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By Jim Porter

One thing the Western North Carolina (WNC) mountains have plenty of is trout. Predominately, there are the Rainbow, Brook and Brown varieties. Many of the cold, tumbling streams running down the topography of the Smoky Mountains have native trout, while others are also supplemented by heavy stocking by the Game and Fish people. The accompanying photos show a couple of the small streams we found that hold good fishing.

If you are as unfamiliar with trout as I am, one of the first things you note is that the water is shallow and clear, but you will rarely see the fish. So, you must learn WHERE to place a lure or bait for them. It is just like fishing for bass or crappie - knowing the places the fish like to hang out is most important. (Like we say on our web page - 'Catching fish is easy; finding them is the hard part.')

Another item we noted is that trout are very, very fragile. They are soft and delicate and must be handled as though they were the finest glass crystal in the World. Releasing them unharmed is a task that must be learned. However, occasionally keeping a few to eat is a fine goal, as well.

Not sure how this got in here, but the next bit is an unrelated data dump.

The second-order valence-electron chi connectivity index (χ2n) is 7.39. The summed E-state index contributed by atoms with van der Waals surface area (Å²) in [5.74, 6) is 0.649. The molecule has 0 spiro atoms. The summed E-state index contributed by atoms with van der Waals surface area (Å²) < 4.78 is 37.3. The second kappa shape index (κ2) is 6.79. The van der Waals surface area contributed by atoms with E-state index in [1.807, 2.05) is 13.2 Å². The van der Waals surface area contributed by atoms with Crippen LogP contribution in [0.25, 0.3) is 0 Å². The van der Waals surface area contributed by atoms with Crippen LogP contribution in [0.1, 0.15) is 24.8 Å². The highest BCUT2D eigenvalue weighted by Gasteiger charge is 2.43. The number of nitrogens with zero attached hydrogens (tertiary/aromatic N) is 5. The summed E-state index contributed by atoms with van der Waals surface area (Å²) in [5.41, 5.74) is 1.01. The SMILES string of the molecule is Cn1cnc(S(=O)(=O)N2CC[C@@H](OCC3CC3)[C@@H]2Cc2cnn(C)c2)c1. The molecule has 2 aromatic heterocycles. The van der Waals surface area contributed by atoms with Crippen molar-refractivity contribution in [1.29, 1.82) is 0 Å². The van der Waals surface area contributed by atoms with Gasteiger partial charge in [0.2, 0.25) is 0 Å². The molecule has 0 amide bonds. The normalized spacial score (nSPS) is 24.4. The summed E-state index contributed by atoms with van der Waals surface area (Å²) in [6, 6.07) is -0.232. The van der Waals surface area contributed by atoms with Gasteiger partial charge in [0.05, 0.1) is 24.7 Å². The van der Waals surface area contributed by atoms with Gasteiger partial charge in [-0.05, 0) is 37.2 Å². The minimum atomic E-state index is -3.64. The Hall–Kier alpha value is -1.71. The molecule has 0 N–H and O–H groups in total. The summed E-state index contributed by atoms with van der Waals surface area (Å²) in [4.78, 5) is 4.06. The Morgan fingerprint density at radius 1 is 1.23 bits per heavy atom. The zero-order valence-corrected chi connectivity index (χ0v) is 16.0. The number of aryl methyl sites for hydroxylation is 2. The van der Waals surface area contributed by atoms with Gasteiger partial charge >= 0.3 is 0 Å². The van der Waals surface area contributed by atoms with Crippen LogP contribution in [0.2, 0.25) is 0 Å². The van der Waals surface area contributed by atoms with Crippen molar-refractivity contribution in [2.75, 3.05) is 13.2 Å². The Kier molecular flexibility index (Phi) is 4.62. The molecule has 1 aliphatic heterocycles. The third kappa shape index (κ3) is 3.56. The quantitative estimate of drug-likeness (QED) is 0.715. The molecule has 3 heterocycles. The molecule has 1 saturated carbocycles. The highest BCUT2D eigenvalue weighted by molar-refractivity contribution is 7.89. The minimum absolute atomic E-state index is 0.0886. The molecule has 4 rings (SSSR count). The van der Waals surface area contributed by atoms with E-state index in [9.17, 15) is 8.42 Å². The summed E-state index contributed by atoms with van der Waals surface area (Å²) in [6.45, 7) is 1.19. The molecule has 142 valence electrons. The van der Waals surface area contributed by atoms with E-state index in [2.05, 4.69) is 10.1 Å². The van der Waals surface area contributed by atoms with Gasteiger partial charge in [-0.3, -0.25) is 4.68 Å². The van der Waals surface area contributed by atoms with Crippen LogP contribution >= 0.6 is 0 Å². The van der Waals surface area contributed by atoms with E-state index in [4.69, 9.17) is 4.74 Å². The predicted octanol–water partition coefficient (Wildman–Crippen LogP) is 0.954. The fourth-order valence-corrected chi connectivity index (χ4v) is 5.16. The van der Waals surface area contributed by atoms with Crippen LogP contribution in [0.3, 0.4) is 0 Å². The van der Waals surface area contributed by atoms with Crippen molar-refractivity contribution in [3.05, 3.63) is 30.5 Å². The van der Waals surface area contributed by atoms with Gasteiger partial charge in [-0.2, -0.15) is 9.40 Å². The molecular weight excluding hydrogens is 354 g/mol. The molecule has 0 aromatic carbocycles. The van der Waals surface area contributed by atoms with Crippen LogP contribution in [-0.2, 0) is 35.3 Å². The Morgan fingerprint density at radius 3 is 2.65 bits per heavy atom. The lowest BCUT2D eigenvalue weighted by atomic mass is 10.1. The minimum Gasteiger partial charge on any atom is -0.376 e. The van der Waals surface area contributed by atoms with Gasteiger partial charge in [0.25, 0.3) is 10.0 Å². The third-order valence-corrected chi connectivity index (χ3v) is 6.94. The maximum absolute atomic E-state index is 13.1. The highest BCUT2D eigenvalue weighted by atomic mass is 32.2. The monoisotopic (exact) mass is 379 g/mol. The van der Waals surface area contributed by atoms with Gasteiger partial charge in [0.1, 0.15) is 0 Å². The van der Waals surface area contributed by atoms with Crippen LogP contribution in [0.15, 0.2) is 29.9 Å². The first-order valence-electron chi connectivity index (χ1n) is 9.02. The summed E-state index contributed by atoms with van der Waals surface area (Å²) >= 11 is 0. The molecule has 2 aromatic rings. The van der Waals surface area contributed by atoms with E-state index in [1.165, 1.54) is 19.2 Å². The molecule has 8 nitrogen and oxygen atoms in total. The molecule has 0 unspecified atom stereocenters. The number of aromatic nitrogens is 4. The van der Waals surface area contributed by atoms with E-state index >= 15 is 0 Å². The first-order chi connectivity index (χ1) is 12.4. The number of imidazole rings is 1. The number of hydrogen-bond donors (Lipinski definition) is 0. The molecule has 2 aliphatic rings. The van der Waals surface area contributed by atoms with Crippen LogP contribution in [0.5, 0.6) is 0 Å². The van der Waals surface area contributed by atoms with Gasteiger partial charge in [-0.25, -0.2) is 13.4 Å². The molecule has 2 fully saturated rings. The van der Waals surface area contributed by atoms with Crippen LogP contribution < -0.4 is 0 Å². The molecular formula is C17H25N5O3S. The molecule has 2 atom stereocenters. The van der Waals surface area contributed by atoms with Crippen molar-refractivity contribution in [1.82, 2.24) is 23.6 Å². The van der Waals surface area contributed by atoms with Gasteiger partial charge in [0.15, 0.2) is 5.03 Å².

The rules and regulations on trout can drive you up a wall. It appears every stream and brook in the mountains has a different set of rules - from what lures/bait can be used, to the seasonal period that you can fish, to what can and cannot be kept. This means you had better be a REAL GOOD map-reader and know EXACTLY which water you are fishing! Otherwise, you're going to be in a heap of trouble, boy.

Trout like something small - VERY small - whether you are presenting bait or artificial lures. In order of bait preference, we noted they appeared to go for live red worm pieces, wax worms, whole kernel corn, and sharp cheddar cheese. In artificial offerings, they liked our Bitty-Bite worm (see photo) very well (we found that last year, as well), then tiny spinners, and finally the little Power Bait bits (lime green and hot pink).

The most important thing we learned, however, was that Rainbows are absolutely wonderful prepared as follows:

Scale, head, and gut the fish. Wash the cleaned trout carcass thoroughly. Take a square foot piece of heavy aluminum foil and grease it with a little olive oil. Lay a slice each of Valdailia onion and tomato on the foil and lay the fish on top of that. Squeeze a bit of lemon juice over the fish and lightly salt and pepper it (use coarse ground or cracked pepper). Add another slice each of the onion and tomato to the top of the fish and seal the foil. Place the sealed packet on a medium grill for 15 minutes and allow the contents to steam well. Open the packet and check the contents. If the fish flakes easily and the onion and tomato are starting to get real soft, leave the packet open and place back on the grill for 5-7 more minutes. This will allow a good bit of the liquid to evaporate off. This is really good stuff (see the accompanying picture)!


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